State-owned POIC Sabah Sdn Bhd is set to play a key role in the oil palm biomass industry with long-term supply of large quantities of the agricultural waste.
The company believes that the state’s biomass industry can take off as it has been able to obtain empty fruit bunches (EFB) for various downstream biomass activities.
“We have managed to secure a long-term annual supply of 300,000 tonnes of wet EFB and we expect this to be taken up by investors very soon,” said Datuk Dr Pang Teck Wai, chief executive officer of the company developing the Lahad Datu palm oil industrial cluster (POIC Lahad Datu).
He said POIC Sabah had “gone out on a limb” to secure the supply to bring about “some semblance of framework and price mechanism”.
“We felt that there has been enough talk about the problems and decided that we needed to take the lead in order for the biomass industry to have a shot at success,” he said.
He added that Sabah, being the largest oil palm producing state in the country, should rightfully take the lead.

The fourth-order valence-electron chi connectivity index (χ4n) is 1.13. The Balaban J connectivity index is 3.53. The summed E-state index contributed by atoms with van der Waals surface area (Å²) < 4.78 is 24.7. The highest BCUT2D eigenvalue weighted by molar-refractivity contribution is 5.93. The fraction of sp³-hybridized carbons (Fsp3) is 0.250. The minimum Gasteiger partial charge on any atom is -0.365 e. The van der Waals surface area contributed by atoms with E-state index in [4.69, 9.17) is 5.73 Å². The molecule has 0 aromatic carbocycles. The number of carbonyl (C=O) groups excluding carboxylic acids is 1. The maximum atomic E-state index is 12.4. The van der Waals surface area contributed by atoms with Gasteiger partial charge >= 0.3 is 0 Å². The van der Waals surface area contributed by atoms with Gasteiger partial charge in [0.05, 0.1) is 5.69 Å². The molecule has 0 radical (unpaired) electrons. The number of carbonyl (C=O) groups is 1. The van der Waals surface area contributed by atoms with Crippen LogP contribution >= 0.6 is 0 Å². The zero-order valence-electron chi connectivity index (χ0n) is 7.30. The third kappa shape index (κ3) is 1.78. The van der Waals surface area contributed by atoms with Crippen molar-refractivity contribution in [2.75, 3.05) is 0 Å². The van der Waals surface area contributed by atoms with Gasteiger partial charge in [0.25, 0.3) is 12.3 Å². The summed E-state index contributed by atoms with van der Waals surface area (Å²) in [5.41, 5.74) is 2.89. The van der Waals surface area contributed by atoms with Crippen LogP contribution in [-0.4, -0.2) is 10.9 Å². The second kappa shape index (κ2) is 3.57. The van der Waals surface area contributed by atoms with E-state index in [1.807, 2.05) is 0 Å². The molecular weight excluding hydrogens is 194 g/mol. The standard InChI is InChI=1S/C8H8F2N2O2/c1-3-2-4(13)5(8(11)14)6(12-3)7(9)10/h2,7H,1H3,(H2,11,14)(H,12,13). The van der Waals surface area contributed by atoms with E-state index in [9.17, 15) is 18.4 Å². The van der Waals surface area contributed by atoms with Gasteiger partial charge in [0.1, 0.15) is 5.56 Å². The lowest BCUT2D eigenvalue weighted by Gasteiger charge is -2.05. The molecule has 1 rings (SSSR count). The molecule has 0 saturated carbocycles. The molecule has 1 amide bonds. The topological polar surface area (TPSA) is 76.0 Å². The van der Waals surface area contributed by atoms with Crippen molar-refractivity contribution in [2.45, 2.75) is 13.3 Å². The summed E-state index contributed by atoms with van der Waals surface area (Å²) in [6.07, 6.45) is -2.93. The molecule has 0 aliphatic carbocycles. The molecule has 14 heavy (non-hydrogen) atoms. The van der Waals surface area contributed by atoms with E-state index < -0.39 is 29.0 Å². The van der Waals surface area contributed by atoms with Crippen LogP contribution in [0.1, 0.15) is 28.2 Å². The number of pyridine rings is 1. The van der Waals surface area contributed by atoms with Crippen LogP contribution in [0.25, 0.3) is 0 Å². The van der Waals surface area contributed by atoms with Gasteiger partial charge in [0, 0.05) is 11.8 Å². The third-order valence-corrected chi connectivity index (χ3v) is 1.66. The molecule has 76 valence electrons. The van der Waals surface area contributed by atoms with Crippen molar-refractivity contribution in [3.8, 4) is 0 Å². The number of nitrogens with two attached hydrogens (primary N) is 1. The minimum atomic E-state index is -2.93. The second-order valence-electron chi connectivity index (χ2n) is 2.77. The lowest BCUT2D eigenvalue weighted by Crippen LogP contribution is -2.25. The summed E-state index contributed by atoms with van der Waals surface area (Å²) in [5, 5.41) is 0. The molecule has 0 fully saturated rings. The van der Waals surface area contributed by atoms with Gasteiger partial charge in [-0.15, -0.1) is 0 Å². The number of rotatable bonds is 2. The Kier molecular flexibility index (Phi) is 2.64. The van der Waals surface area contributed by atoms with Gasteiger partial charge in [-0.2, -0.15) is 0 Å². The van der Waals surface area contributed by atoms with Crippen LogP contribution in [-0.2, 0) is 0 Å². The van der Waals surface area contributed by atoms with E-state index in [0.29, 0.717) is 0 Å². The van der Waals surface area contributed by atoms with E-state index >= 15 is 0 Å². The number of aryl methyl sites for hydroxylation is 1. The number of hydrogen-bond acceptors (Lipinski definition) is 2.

Declining to disclose prices and details of its procurement mechanism, Dr Pang said that POIC Sabah’s main aim in being an EFB procurer was to inject confidence among investors.
“The investors are out there waiting to get their hands on EFB but they have not been able to do so because of the unregulated environment.
“What we have done is fulfil our role as a promoter of oil palm-related downstream processing industries – not only at POIC Lahad Datu but the rest of the state.
“This is so that our resources can be maximised for our economy’s expansion,” he added.
Oil palm trees produce five types of biomass useful for numerous downstream uses, including mesocarp fibre, palm kernel shells, EFBs, oil palm trunks and fronds.
Oil palm contributes to over 40% of Sabah’s gross domestic product .
It is set to grow in significance with mechanisation, higher yield and better oil extraction rate.
“With our ready EFB supply, we would like to tell investors to come talk with us and let us be partners to launch the biomass industry,” said Dr Pang.
Meanwhile, work on a combined heat and power plant owed by a Korean company at POIC Lahad Datu is on schedule, with the 23MW plant to be operational by 2012.
Owned by Eco Biomass Energy Sdn Bhd, the company aims to use oil palm waste such as EFB to generate steam and electricity.
The company purchased land at POIC Lahad in 2007 but had not been able to begin construction until recently due to difficulties in securing long-term supply of feedstock.